Using Static Analysis to Harden Open Source Intrusion Detection Systems (IDS)

by Jeff Sass Oct. 3, 2017 submitted by engrbmou11
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Introduction

Intrusion analysts use the principles of network security monitoring (NSM) to help secure computer systems. NSM is “the collection, analysis and escalation of indications and warnings to detect and respond to intrusions” (Bejtlich, 2013). NSM core functions include intrusiondetection systems (IDS), network based IDS (NIDS), host intrusion detection systems (HIDS), and physical intrusion detection systems (Physical IDS) (Berge, n.d). Analysts should evaluate software packages such as IDS and HIDS before deploying them.

There are many different ways to determine how secure a given software package is. One way is to use Aberlarde's security systems engineering approach (Abelarde, 2016). This approach details how commercial and open source software packages are evaluated at each phase of the software development life cycle (SDLC) to determine their security profiles. An advantage of examining open source software is direct access to the code. With direct access, developers can use techniques such as code inspection and static code analysis.

Static code analysis (SCA) is a way of finding issues in software without executing it. The SCA tool accomplishes this by emulating the execution of the different branches of the code by using possible input data. The SCA tool reveals both quality issues (e.g. COPY_PASTE_ERROR, FORWARD_NULL, INCOMPATIBLE_CAST) and security issues (e.g. UNINIT, BUFFER_SIZE, and USE_AFTER_FREE). The SCA tool also shows specific fixes the developer can apply to the source code to reduce the software's defect density. It calculates defect density by dividing the number of defects by the size of the component (usually specified in lines of code). In 2014, the average defect density for open source software was 0.61 per thousand lines of code or KLOC. In contrast, commercial software's defect density was 0.76 per KLOC (Coverity, 2014).

There are many static analysis tools to choose from (OWASP, 2016). Coverity has been gaining popularity in the last ten years after the Coverity Scan service was made available (Coverity, 2016). Coverity Scan allows open source developers a way to submit their code to Coverity’s cloud-based service for analysis and examine the results free of charge. Coverity also offers the same analysis tools in a commercial product that can be deployed locally in their customer’s environment. This paper demonstrates how Coverity’s static code analysis can be used in both deployment scenarios to scan some of the software packages that make up the Security Onion distribution.

Security Onion

Security Onion is a Linux distribution maintained by Doug Burks that includes full packet capture, NIDS, HIDS, and a set of analysis tools (Burks, n.d.). Those tools include:

    • netsniff-ng for full-packet capture
    • Snort, Suricata and Bro for NIDS
    • OSSEC for HIDS
    • Sguil, Squert, Snorby, and ELSA, for data analysis

Using the Security Onion distribution saves time when compared with configuring each of the tools separately. Before starting development with this distribution, step-by-step instructions for installing, configuring, and updating Security Onion should be followed (Burks, 2016). Once that is complete, the developer can examine the source code of the Security Onion software packages to look for security vulnerabilities.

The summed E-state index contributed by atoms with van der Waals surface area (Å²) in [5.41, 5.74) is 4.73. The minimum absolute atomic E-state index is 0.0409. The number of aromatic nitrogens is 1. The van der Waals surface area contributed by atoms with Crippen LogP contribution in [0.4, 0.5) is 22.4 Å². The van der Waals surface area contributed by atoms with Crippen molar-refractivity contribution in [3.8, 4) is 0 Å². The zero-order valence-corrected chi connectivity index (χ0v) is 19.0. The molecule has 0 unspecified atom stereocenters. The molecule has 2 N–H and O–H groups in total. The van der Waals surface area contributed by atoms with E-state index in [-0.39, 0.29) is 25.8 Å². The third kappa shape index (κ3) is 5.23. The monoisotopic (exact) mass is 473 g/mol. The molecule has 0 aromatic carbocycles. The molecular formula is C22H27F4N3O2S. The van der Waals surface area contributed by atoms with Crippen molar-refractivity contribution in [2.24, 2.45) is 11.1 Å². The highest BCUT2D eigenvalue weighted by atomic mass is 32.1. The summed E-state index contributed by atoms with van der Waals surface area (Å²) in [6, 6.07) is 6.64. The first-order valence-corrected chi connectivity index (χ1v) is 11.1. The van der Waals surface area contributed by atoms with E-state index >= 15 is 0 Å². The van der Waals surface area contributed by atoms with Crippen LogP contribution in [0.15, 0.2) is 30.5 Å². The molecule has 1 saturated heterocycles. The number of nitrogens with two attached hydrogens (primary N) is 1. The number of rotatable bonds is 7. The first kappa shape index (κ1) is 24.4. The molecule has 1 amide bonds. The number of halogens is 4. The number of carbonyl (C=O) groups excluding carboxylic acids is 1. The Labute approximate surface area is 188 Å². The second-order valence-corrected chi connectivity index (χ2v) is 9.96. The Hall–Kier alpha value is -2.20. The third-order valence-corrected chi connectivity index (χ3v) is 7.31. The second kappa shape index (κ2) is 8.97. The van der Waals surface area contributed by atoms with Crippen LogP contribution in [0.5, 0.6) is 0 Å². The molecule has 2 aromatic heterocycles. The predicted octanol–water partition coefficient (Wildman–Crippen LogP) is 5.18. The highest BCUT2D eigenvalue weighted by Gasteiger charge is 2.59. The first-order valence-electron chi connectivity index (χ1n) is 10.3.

Coverity Scan

The first deployment option for Coverity is Coverity Scan. Coverity Scan is a cloud service where registered open source developers upload their source code for analysis. The Coverity static analysis engine then executes against that source code. Developers review the reported issues, follow the advice to fix the issues, and then resubmit the source code. Coverity Scan is free to the open source community.

Coverity Scan Overview

Coverity Scan started in 2006 as a project funded by the Department of Homeland Security. The main mission was to improve the quality of open source software that the nation was beginning to use. The funding lasted three years until 2009 when Coverity took full ownership of the project (J. Croall, personal interview, January 21, 2016).

The Linux operating system was one of the original Coverity Scan users. Currently, there just under 7,000 projects with over 15,000 individual users using Coverity Scan. Some of the projects include Python, OpenSSL, PHP as well as packages found in Security Onion like Snort, Bro, and Wireshark. To prevent overloading the servers, Coverity Scan limits the number of uploads on projects with large codebases. Developers are permitted to submit up to three builds a day and twelve builds per week if their software package has less than 100,000 lines of code (Frequently Asked Questions, 2016). To help increase the security profile of one of the projects, developers request contributor access from the maintainers.

Coverity Scan Example: Wireshark

Developers follow a four-step process when using Coverity Scan: build; analyze; commit defects; and review results. For the build step, pass the native build command as an argument to Coverity’s command line cov-build tool. Cov-build instruments the native build and stores the information in the intermediate directory specified with the --dir flag. Using Wireshark as an example, the Coverity compile command would be:

    $ cov-build --encoding UTF-8 \
    --dir ~/cov-inter-wireshark make